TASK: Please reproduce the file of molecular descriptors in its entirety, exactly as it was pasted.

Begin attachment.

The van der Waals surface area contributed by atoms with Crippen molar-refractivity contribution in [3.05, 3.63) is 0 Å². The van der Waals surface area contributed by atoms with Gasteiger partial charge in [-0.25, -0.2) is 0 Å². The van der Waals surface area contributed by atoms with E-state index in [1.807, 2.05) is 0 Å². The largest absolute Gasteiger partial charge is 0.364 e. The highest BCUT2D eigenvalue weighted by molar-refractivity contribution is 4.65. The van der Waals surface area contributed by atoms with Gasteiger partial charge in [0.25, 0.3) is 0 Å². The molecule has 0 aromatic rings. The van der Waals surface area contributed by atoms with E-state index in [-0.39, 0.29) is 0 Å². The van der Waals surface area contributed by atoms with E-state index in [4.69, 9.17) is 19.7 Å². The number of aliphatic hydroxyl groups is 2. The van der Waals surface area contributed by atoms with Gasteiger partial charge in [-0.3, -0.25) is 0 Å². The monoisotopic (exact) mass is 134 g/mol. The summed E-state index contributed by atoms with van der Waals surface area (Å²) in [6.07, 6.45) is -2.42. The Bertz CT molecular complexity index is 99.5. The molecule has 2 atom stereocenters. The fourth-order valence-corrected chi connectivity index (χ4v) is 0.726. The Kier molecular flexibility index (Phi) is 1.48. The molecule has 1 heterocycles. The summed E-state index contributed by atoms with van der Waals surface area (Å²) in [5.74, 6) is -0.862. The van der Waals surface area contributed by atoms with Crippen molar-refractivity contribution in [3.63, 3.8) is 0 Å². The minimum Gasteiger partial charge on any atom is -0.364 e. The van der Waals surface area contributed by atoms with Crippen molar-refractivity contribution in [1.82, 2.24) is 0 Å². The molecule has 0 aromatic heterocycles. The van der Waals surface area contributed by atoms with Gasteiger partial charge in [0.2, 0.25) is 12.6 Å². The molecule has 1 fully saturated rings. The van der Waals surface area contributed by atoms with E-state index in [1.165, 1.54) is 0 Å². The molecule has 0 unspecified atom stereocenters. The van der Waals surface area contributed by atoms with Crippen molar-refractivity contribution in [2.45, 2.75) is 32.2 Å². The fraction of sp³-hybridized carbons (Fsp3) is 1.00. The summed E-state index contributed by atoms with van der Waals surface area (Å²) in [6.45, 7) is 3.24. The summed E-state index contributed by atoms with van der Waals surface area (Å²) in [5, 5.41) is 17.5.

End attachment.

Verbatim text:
The van der Waals surface area contributed by atoms with Crippen molar-refractivity contribution in [3.05, 3.63) is 0 Å². The van der Waals surface area contributed by atoms with Gasteiger partial charge in [-0.25, -0.2) is 0 Å². The van der Waals surface area contributed by atoms with E-state index in [1.807, 2.05) is 0 Å². The largest absolute Gasteiger partial charge is 0.364 e. The highest BCUT2D eigenvalue weighted by molar-refractivity contribution is 4.65. The van der Waals surface area contributed by atoms with Gasteiger partial charge in [0.25, 0.3) is 0 Å². The molecule has 0 aromatic rings. The van der Waals surface area contributed by atoms with E-state index in [-0.39, 0.29) is 0 Å². The van der Waals surface area contributed by atoms with E-state index in [4.69, 9.17) is 19.7 Å². The number of aliphatic hydroxyl groups is 2. The van der Waals surface area contributed by atoms with Gasteiger partial charge in [-0.3, -0.25) is 0 Å². The monoisotopic (exact) mass is 134 g/mol. The summed E-state index contributed by atoms with van der Waals surface area (Å²) in [6.07, 6.45) is -2.42. The Bertz CT molecular complexity index is 99.5. The molecule has 2 atom stereocenters. The fourth-order valence-corrected chi connectivity index (χ4v) is 0.726. The Kier molecular flexibility index (Phi) is 1.48. The molecule has 1 heterocycles. The summed E-state index contributed by atoms with van der Waals surface area (Å²) in [5.74, 6) is -0.862. The van der Waals surface area contributed by atoms with Crippen molar-refractivity contribution in [3.63, 3.8) is 0 Å². The minimum Gasteiger partial charge on any atom is -0.364 e. The van der Waals surface area contributed by atoms with Crippen molar-refractivity contribution in [1.82, 2.24) is 0 Å². The molecule has 0 aromatic heterocycles. The van der Waals surface area contributed by atoms with Gasteiger partial charge in [0.2, 0.25) is 12.6 Å². The molecule has 1 fully saturated rings. The van der Waals surface area contributed by atoms with E-state index in [1.165, 1.54) is 0 Å². The molecule has 0 unspecified atom stereocenters. The van der Waals surface area contributed by atoms with Crippen molar-refractivity contribution in [2.45, 2.75) is 32.2 Å². The fraction of sp³-hybridized carbons (Fsp3) is 1.00. The summed E-state index contributed by atoms with van der Waals surface area (Å²) in [6.45, 7) is 3.24. The summed E-state index contributed by atoms with van der Waals surface area (Å²) in [5, 5.41) is 17.5.